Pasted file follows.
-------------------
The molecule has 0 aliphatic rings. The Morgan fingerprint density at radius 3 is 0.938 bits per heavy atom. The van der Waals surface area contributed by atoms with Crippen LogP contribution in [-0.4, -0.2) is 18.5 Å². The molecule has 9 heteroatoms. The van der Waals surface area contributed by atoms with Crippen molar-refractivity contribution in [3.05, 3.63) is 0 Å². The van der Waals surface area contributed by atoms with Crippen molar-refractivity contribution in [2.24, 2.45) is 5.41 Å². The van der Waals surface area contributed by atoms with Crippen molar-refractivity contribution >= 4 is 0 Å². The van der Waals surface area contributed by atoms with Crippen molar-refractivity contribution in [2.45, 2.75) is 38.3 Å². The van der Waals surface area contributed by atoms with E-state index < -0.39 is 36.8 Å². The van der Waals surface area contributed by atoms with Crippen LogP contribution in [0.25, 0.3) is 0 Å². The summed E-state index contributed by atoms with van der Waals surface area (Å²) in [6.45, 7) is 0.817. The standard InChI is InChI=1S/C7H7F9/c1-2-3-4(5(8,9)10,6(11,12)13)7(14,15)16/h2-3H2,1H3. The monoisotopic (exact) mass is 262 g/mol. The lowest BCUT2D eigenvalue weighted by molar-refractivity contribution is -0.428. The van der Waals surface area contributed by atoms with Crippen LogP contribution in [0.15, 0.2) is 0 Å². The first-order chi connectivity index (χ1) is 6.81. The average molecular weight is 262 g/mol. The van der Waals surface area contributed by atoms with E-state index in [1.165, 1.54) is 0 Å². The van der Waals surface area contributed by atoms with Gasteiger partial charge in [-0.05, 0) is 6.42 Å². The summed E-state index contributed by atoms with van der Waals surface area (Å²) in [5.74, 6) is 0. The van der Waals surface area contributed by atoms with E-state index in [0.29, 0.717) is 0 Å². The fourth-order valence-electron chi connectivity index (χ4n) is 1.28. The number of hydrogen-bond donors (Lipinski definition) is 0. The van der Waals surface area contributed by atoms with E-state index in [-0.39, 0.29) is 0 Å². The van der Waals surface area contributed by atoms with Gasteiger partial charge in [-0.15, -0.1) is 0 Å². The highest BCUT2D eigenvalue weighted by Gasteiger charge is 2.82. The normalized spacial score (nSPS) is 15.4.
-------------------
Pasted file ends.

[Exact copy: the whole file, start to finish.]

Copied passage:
The molecule has 0 aliphatic rings. The Morgan fingerprint density at radius 3 is 0.938 bits per heavy atom. The van der Waals surface area contributed by atoms with Crippen LogP contribution in [-0.4, -0.2) is 18.5 Å². The molecule has 9 heteroatoms. The van der Waals surface area contributed by atoms with Crippen molar-refractivity contribution in [3.05, 3.63) is 0 Å². The van der Waals surface area contributed by atoms with Crippen molar-refractivity contribution in [2.24, 2.45) is 5.41 Å². The van der Waals surface area contributed by atoms with Crippen molar-refractivity contribution >= 4 is 0 Å². The van der Waals surface area contributed by atoms with Crippen molar-refractivity contribution in [2.45, 2.75) is 38.3 Å². The van der Waals surface area contributed by atoms with E-state index < -0.39 is 36.8 Å². The van der Waals surface area contributed by atoms with Crippen LogP contribution in [0.25, 0.3) is 0 Å². The summed E-state index contributed by atoms with van der Waals surface area (Å²) in [6.45, 7) is 0.817. The standard InChI is InChI=1S/C7H7F9/c1-2-3-4(5(8,9)10,6(11,12)13)7(14,15)16/h2-3H2,1H3. The monoisotopic (exact) mass is 262 g/mol. The lowest BCUT2D eigenvalue weighted by molar-refractivity contribution is -0.428. The van der Waals surface area contributed by atoms with Crippen LogP contribution in [0.15, 0.2) is 0 Å². The first-order chi connectivity index (χ1) is 6.81. The average molecular weight is 262 g/mol. The van der Waals surface area contributed by atoms with E-state index in [1.165, 1.54) is 0 Å². The van der Waals surface area contributed by atoms with Gasteiger partial charge in [-0.05, 0) is 6.42 Å². The summed E-state index contributed by atoms with van der Waals surface area (Å²) in [5.74, 6) is 0. The van der Waals surface area contributed by atoms with E-state index in [0.29, 0.717) is 0 Å². The fourth-order valence-electron chi connectivity index (χ4n) is 1.28. The number of hydrogen-bond donors (Lipinski definition) is 0. The van der Waals surface area contributed by atoms with E-state index in [-0.39, 0.29) is 0 Å². The van der Waals surface area contributed by atoms with Gasteiger partial charge in [-0.15, -0.1) is 0 Å². The highest BCUT2D eigenvalue weighted by Gasteiger charge is 2.82. The normalized spacial score (nSPS) is 15.4.